Anno 2001, R.I.P.

Forgive me for getting personal, dear reader, but how did you do last year? If you did badly, financially, you
can’t blame it entirely on us.

Each year, with the enthusiasm of a man going for his annual checkup, we look back at our predictions from the preceding January. We doubt that we are going to enjoy the experience and are a little worried about what we might discover.

But this year’s exam passed without too much embarrassment. I have already ‘fessed up to being wrong about the dollar. “The U.S. dollar will continue to decline against the euro,” we said last year, just as we
had the year before. And “gold will rise in price…,” we continued, ritually.

At the end of the year, however, the dollar was higher against the euro…and gold had risen, but only
slightly. Overall, a reader would have been about even – barely.

You will recall that at the beginning of the year, stocks were off and the economy was looking a little squishy. It was a different world back then. TVs in hairdressing salons were still tuned to CNBC and the Fed
Funds rate was still at 6.75%. Almost no one doubted that all it would take would be a few quick cuts from
the maestro and things would be booming again.

Back then, the Fed chairman was still said to have the “Greenspan put” which guaranteed that the economy would not fall into recession and stocks would not tumble too far or for too long.

Investors widely believed that another year of stock market losses was practically impossible. “Not since the ’70s did stock prices fall 2 years in a row,” they assured one another. And even if the first cut did not do the job, as Ed Yardeni pointed out, there were still “600 basis points between here and zero.” Thus were economists almost unanimous in predicting that the U.S. would continue growing in 2001.

Here at the Daily Reckoning, though, we had little doubt that the Fed could cut rates – what else could it do?
But we figured it would take more than 600 basis points to correct the biggest bubble economy of all time. The economy, we reckoned, suffered from too much credit already. Consumers and businesses had reduced savings to negligible levels and added trillions in debt. Now they were losing jobs, sales and contracts…We did not see how lending them more money would make things better.

“The Greenspan Put will prove worthless,” we predicted. “Greenspan will cut rates. And he will increase the
money supply…the Fed Funds rate will come down. But the real return on borrowed money will remain

“Despite the rate cuts,” we continued, almost recklessly, “recession will begin before the end of the
year and will be worse than expected and more widespread.”

As predicted, Greenspan did cut rates once, twice, three times…and still the downturn got worse. By the end of the year he had reduced the key lending rate by 425 basis points. And the money supply soared. M-3, its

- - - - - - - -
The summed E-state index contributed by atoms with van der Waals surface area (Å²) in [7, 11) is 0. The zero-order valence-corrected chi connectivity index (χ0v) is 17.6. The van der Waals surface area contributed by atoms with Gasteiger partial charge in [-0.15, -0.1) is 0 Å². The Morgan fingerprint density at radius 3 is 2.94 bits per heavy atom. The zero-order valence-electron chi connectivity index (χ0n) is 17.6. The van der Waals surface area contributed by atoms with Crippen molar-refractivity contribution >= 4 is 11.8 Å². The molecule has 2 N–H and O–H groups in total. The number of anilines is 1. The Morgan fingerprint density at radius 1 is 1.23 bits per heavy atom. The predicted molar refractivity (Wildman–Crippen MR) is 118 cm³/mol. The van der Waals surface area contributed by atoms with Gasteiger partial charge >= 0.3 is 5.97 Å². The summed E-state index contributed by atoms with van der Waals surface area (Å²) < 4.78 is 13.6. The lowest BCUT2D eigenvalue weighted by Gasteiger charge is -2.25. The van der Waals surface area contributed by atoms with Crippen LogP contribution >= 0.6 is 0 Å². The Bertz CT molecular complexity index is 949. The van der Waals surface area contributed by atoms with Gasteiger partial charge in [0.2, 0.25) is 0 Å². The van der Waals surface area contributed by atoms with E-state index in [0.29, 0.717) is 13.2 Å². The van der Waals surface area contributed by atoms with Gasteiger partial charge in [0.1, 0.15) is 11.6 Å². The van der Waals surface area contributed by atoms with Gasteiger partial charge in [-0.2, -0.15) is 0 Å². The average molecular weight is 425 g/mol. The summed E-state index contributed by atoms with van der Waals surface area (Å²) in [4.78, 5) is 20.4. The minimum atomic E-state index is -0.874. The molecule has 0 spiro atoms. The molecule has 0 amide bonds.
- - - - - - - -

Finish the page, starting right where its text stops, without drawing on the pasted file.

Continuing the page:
broadest measure, increased at a 13.2% over the last year. MZM, a measure of ready cash, went up at more than 20% per annum…

Has all this easy credit and new money done any good? Well, we don’t know. Maybe. A recession officially began in March. If it followed the pattern of the average recession since the ’50s, it would be ending now. Maybe it is. There are some signs of economic resurgence. Then again, these could be a “head fake,” designed to separate the greedy and the gullible from even more of their money. (More on this subject, Thursday, when we provide our predictions for 2002…)

Economists were optimists at this time last year; investors were bullish. They had not been able to imagine the losses suffered in 2000. In January 2001 they could not imagine that those losses would continue. They felt they had suffered enough. The worst was over, they said. The bottom had already come, they believed.
Those were the days when you could still talk about the forecasts of Abby Cohen, Henry Blodget or Jack Grubman without smirking.

Alan Abelson, in Barron’s, gives an example of one of the most flamboyantly imbecilic of the genre:
“This particular strategist…called for the market to climb 20%-plus in 2001 and proclaimed this neat advance would be paced by ‘technology, telecom and financials.’ His top five picks…would have returned a MINUS 57%, and his worth choice ‘just missed entering the 99% club.'”

When on January 3rd the Fed Chairman cut rates, investors were sure that it was only a matter of time before the lower rates worked their magic. Prices ebbed and flowed. The tide seemed to turn in April, floating the Dow up almost 2,000 points. But then the washout began again…taking stocks down to a interim low on September 21 from which they’ve been rallying ever since.